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Assume you have burned some substance A in an airtight container until the fire goes out due to insufficient oxygen. You then place some burning substance B in the container through an airlock. Are there substances A and B such that the substance B would continue to burn for a significant amount of time using the oxygen left behind after substance A burned out?

In other words, do all materials require the same concentration of oxygen to sustain a flame?

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No, different substances will cease combustion at different concentrations of oxygen. The concentration needed can be described by the limiting oxygen index. This is the reason that the use of pure compressed oxygen can be so hazardous; not only will materials burn that would not have burned before, but now materials that do burn require a lower temperature/energy input to ignite.

You can understand this conceptually when you consider where the heat goes. On combustion in air some of the heat must be used to heat the $\pu{79\!\%}$ of the air that isn't oxygen and that heat is wasted in the inert gas and the heat is diluted. That means only ~$\pu{20\!\%}$ of the heat goes into activation energy to propogate the combustion. When the oxygen is more concentrated, less heat goes into inert gases and more goes into oxygen to propagate the combustion and vise-versa.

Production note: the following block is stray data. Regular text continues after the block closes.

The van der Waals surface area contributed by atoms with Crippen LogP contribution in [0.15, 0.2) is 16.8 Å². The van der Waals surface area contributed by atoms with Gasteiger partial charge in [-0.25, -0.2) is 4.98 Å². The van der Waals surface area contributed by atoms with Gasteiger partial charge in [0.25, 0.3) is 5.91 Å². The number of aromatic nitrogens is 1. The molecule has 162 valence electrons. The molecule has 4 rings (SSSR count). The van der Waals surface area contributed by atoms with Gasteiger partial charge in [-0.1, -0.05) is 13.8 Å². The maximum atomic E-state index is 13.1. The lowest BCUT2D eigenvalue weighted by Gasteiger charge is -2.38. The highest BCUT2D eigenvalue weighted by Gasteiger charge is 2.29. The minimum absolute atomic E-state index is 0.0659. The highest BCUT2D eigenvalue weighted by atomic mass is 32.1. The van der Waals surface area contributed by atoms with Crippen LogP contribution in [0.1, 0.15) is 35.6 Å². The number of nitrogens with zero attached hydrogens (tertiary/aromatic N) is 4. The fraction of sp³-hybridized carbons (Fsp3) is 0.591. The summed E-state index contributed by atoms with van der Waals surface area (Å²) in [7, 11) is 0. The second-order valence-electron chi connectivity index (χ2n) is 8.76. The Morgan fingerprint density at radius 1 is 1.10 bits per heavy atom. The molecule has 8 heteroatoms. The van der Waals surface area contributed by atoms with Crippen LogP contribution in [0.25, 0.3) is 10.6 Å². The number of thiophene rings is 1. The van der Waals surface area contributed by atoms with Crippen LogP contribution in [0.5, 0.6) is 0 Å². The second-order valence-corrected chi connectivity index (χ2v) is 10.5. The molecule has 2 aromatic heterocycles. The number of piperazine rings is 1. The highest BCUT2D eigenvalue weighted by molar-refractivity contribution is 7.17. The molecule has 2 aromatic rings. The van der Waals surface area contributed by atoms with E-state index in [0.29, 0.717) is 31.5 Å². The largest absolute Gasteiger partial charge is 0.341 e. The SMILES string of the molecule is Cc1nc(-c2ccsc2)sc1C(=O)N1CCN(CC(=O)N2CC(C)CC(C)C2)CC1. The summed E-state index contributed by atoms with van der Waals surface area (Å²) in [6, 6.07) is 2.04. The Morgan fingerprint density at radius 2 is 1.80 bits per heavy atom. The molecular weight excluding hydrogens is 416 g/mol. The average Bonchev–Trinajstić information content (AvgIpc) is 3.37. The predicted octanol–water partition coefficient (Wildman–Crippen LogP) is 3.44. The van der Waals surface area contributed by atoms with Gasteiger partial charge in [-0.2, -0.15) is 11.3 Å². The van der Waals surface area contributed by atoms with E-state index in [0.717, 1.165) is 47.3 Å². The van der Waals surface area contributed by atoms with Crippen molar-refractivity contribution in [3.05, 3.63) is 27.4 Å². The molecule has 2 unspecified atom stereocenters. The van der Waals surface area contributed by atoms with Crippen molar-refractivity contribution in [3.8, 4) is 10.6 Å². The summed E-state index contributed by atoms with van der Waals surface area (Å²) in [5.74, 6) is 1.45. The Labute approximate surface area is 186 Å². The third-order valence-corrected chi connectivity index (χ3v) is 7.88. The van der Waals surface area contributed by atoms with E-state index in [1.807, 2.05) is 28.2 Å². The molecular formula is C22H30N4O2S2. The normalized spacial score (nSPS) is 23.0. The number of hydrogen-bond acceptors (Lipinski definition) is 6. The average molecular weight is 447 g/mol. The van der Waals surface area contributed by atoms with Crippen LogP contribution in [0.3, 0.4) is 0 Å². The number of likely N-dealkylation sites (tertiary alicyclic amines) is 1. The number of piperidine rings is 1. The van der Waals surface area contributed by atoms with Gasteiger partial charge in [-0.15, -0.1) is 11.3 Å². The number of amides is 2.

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Since A.K. has already answered the question you're really asking, I feel it's reasonable to interpret your question literally and answer, "No, because it's possible to have flames with no oxygen at all."

The flames in this Periodic Videos video are from iron burning in fluorine. The experiment is done in the open air (wot no fume cupboard?) so the later glowing and sparking is due to the hot iron reacting with atmospheric oxygen. Later, the video also shows charcoal, cotton wool, sulphur and even iodine burning in fluorine. Again, some of those (especially the cotton wool) get hot enough that they continue to burn in atmospheric oxygen after the fluorine has been turned off, but the initial flames are from the reaction with fluorine.

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    $\begingroup$ Indeed, there are reactive metals that can burn in much less reactive gases, such as carbon dioxide, nitrogen and water vapour. Hence if material A is a hydrocarbon, and consumes (nearly) all the oxygen in Steve B's vessel, and material B is, say, lithium, then material B can burn in the products of combustion! $\endgroup$ – Securiger Sep 2 '18 at 12:46

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